This Saturday night live from Boston in a fight broadcast on HBO, Ricky “Hitman” Hatton moves up in weight to challenge Luis Collazo for his WBA welterweight title. Since his destruction of Kostya Tszyu and Carlos Maussa in 2005, expectations have been running high for Hatton, and for good reason, but Collazo’s no slouch, far from it, and Ricky will have to do what he does best – overwhelm his opponent with relentless high-volume punching – which is exactly what he’s coming to America for. This is how The Sweet Science writers see Hatton vs. Collazo.

You have to wonder why Ricky Hatton would bother with the welterweight division. He is so effective and comfortable at 140 that it's a mystery as to why he'd move up seven pounds to a place where he may be physically overmatched. He'll be giving up seven inches in reach and three inches in height to Collazo, who, if he's smart, will box and utilize his natural advantages. Hatton's squat build doesn't appear to translate very well to the new division, and it's more difficult for brawlers who depend on strength and determination – and not speed – to pack on the pounds and fight naturally bigger men. Hatton is a special fighter, so he should get by a Collazo. But, given his physical disadvantages, it sure won't be easy. Hatton by split decision.
Matt Aguilar

Ricky Hatton has passed every test that has been put in front of him. That’s how he got to be 40-0 with 30 knockouts. Fighting a slick southpaw and natural welterweight on his home turf is just one more test that the Englishman is going to pass. Hatton’s vast experience includes a strong 2004, in which he knocked out Ray Oliveira and Michael Stewart, two fighters who had never previously been stopped, and an even stronger 2005, in which he knocked out Kostya Tszyu for the IBF title and Carlos Maussa for the WBA title. Even at a higher weight, his relentless pressure and volume punching will be too much for Luis Collazo, who was stopped in his only loss and owns just twelve knockouts in 26 wins. Hatton overwhelms the WBA welterweight titlist for a middle round stoppage.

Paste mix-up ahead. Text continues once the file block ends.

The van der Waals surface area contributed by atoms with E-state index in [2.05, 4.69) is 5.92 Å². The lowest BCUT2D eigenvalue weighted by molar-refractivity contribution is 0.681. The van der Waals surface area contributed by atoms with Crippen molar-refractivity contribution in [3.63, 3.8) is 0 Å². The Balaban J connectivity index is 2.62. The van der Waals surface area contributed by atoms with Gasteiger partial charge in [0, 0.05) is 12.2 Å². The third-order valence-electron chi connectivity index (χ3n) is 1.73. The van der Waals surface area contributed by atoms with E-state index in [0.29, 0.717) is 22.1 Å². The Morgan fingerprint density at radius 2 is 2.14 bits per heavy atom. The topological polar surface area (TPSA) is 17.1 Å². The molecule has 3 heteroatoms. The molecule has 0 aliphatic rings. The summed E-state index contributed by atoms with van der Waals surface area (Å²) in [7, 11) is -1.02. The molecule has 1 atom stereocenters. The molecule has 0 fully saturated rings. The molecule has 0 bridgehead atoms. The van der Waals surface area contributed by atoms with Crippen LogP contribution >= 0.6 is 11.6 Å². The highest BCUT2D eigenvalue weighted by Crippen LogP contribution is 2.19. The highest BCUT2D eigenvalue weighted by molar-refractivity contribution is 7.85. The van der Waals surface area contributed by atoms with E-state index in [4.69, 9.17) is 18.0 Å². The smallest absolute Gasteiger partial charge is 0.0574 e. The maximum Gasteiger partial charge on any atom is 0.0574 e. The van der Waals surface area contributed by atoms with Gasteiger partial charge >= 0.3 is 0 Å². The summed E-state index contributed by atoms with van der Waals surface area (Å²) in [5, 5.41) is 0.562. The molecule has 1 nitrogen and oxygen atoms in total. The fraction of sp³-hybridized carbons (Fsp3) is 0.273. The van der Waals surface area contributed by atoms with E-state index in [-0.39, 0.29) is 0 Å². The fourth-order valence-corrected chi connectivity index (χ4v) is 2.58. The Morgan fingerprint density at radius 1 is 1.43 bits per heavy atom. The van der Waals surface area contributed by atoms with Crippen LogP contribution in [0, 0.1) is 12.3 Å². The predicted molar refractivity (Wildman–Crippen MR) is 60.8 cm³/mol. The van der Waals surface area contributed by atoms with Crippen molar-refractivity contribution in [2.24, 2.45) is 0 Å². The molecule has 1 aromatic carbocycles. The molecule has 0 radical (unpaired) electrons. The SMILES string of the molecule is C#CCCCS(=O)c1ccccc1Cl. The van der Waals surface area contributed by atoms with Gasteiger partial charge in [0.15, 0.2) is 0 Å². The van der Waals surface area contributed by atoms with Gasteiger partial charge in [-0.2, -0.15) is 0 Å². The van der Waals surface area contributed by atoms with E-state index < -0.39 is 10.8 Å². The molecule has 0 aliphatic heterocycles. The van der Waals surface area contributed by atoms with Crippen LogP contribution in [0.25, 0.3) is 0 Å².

David Berlin

Ricky Hatton has KOed much better fighters than Collazo. The Hitman convinced an all-time great like Kostya Tzyu to stay on his stool. Besides, Hatton won 30 of his 40 fights by KO and is still undefeated. He is also used to be the star of a major event, as he sold-out MEN Arena in Manchester many times and that’s a 20,000 seats building. On the other hand, Collazo has beaten only two major opponents (Jose Antonio Rivera and Miguel Angel Gonzalez) and is not used to the big time. I don’t think that he is more motivated because Hatton wants badly to make an impression on the U.S. scene and that’s enough to motivate anybody. Hatton by KO.
Luca De Franco

Like a lot of people, I picked Kosyta Tszyu over Hatton and took a severe verbal beating from a handful of blokes from “over there” when Hatton won. I'm not going to set myself up for that kind of abuse again. Even though he's moving up a weight class and he's fighting over here, I can't see him losing to Collazo. Hatton wins by TKO in the eighth round.
Rick Folstad

Hatton is in for a very rough night against smooth southpaw with fast hands. An upset is certainly not out of the question. It's probably the way to bet, but I have a feeling Hatton will have home court advantage on HBO and squeak out a decision.
Michael Katz

Hatton is the prohibitive favorite to not only win but to win by a knockout. Seeking some major pay-per-view outings, Hatton understands he has to win and win impressively if he's going to establish a 'presence' within the North American sporting industry. That's why he let go of his title belt and has lined up Collazo; presentation and packaging are critical at this juncture for Hatton. Hatton can be cut and he's let his weight soar at times in the last three years, and yet all the incentive he's ever dreamed about stands before the English bomber. If that isn't enough for Hatton to train hard and wreak havoc on Collazo, well, then the Tszyu fight was just the young lion gorging the old lion and not a suggestion of anything like greatness.
Patrick Kehoe